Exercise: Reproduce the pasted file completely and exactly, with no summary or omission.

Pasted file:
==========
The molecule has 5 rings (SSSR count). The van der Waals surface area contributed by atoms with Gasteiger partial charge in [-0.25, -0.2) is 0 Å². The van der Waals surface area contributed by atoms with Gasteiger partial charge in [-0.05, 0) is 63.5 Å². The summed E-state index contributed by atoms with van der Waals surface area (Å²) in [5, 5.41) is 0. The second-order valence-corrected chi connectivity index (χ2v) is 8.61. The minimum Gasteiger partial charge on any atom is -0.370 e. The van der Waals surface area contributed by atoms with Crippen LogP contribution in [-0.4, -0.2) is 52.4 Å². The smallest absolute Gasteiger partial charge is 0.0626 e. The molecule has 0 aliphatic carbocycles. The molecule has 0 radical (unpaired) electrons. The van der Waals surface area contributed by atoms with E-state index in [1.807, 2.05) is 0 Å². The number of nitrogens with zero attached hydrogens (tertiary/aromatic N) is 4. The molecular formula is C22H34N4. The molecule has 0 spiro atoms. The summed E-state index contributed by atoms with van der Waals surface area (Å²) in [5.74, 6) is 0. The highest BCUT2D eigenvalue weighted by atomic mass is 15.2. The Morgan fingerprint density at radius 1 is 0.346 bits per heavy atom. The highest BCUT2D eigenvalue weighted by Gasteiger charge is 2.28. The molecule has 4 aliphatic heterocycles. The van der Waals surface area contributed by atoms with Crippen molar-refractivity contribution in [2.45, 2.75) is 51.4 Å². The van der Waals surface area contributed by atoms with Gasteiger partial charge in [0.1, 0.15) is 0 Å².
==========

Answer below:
The molecule has 5 rings (SSSR count). The van der Waals surface area contributed by atoms with Gasteiger partial charge in [-0.25, -0.2) is 0 Å². The van der Waals surface area contributed by atoms with Gasteiger partial charge in [-0.05, 0) is 63.5 Å². The summed E-state index contributed by atoms with van der Waals surface area (Å²) in [5, 5.41) is 0. The second-order valence-corrected chi connectivity index (χ2v) is 8.61. The minimum Gasteiger partial charge on any atom is -0.370 e. The van der Waals surface area contributed by atoms with Crippen LogP contribution in [-0.4, -0.2) is 52.4 Å². The smallest absolute Gasteiger partial charge is 0.0626 e. The molecule has 0 aliphatic carbocycles. The molecule has 0 radical (unpaired) electrons. The van der Waals surface area contributed by atoms with E-state index in [1.807, 2.05) is 0 Å². The number of nitrogens with zero attached hydrogens (tertiary/aromatic N) is 4. The molecular formula is C22H34N4. The molecule has 0 spiro atoms. The summed E-state index contributed by atoms with van der Waals surface area (Å²) in [5.74, 6) is 0. The highest BCUT2D eigenvalue weighted by atomic mass is 15.2. The Morgan fingerprint density at radius 1 is 0.346 bits per heavy atom. The highest BCUT2D eigenvalue weighted by Gasteiger charge is 2.28. The molecule has 4 aliphatic heterocycles. The van der Waals surface area contributed by atoms with Crippen molar-refractivity contribution in [2.45, 2.75) is 51.4 Å². The van der Waals surface area contributed by atoms with Gasteiger partial charge in [0.1, 0.15) is 0 Å².